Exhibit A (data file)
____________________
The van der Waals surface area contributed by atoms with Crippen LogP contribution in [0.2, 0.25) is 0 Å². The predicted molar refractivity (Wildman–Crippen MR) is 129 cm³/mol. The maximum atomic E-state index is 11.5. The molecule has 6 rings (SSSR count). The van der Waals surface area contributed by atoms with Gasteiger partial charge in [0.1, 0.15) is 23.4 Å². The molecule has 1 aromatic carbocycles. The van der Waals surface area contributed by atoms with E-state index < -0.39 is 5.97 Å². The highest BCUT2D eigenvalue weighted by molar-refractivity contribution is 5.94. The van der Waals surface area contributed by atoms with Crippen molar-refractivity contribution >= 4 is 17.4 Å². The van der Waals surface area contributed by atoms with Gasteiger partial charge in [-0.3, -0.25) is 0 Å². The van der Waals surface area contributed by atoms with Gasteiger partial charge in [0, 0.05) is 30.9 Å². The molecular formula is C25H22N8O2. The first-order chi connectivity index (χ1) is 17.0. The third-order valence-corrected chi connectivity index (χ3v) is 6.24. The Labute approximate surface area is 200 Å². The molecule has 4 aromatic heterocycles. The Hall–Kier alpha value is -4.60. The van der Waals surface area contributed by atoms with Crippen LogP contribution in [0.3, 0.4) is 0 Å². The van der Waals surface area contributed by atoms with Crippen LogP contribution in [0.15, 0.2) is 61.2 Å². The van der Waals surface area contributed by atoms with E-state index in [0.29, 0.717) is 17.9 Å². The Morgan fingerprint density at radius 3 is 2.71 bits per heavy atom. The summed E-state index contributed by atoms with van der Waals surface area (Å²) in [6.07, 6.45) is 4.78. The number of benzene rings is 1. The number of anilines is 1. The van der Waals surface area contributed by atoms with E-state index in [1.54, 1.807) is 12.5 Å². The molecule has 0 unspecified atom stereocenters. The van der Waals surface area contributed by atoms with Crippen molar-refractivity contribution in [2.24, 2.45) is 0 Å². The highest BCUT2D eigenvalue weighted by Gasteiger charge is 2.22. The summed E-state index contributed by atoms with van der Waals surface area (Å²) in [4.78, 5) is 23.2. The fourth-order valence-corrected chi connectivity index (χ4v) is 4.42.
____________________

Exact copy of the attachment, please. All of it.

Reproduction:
The van der Waals surface area contributed by atoms with Crippen LogP contribution in [0.2, 0.25) is 0 Å². The predicted molar refractivity (Wildman–Crippen MR) is 129 cm³/mol. The maximum atomic E-state index is 11.5. The molecule has 6 rings (SSSR count). The van der Waals surface area contributed by atoms with Gasteiger partial charge in [0.1, 0.15) is 23.4 Å². The molecule has 1 aromatic carbocycles. The van der Waals surface area contributed by atoms with E-state index < -0.39 is 5.97 Å². The highest BCUT2D eigenvalue weighted by molar-refractivity contribution is 5.94. The van der Waals surface area contributed by atoms with Crippen molar-refractivity contribution >= 4 is 17.4 Å². The van der Waals surface area contributed by atoms with Gasteiger partial charge in [-0.3, -0.25) is 0 Å². The van der Waals surface area contributed by atoms with Gasteiger partial charge in [0, 0.05) is 30.9 Å². The molecular formula is C25H22N8O2. The first-order chi connectivity index (χ1) is 17.0. The third-order valence-corrected chi connectivity index (χ3v) is 6.24. The Labute approximate surface area is 200 Å². The molecule has 4 aromatic heterocycles. The Hall–Kier alpha value is -4.60. The van der Waals surface area contributed by atoms with Crippen LogP contribution in [0.3, 0.4) is 0 Å². The van der Waals surface area contributed by atoms with Crippen LogP contribution in [0.15, 0.2) is 61.2 Å². The van der Waals surface area contributed by atoms with E-state index in [0.29, 0.717) is 17.9 Å². The Morgan fingerprint density at radius 3 is 2.71 bits per heavy atom. The summed E-state index contributed by atoms with van der Waals surface area (Å²) in [6.07, 6.45) is 4.78. The number of benzene rings is 1. The number of anilines is 1. The van der Waals surface area contributed by atoms with E-state index in [1.54, 1.807) is 12.5 Å². The molecule has 0 unspecified atom stereocenters. The van der Waals surface area contributed by atoms with Crippen molar-refractivity contribution in [2.24, 2.45) is 0 Å². The highest BCUT2D eigenvalue weighted by Gasteiger charge is 2.22. The summed E-state index contributed by atoms with van der Waals surface area (Å²) in [4.78, 5) is 23.2. The fourth-order valence-corrected chi connectivity index (χ4v) is 4.42.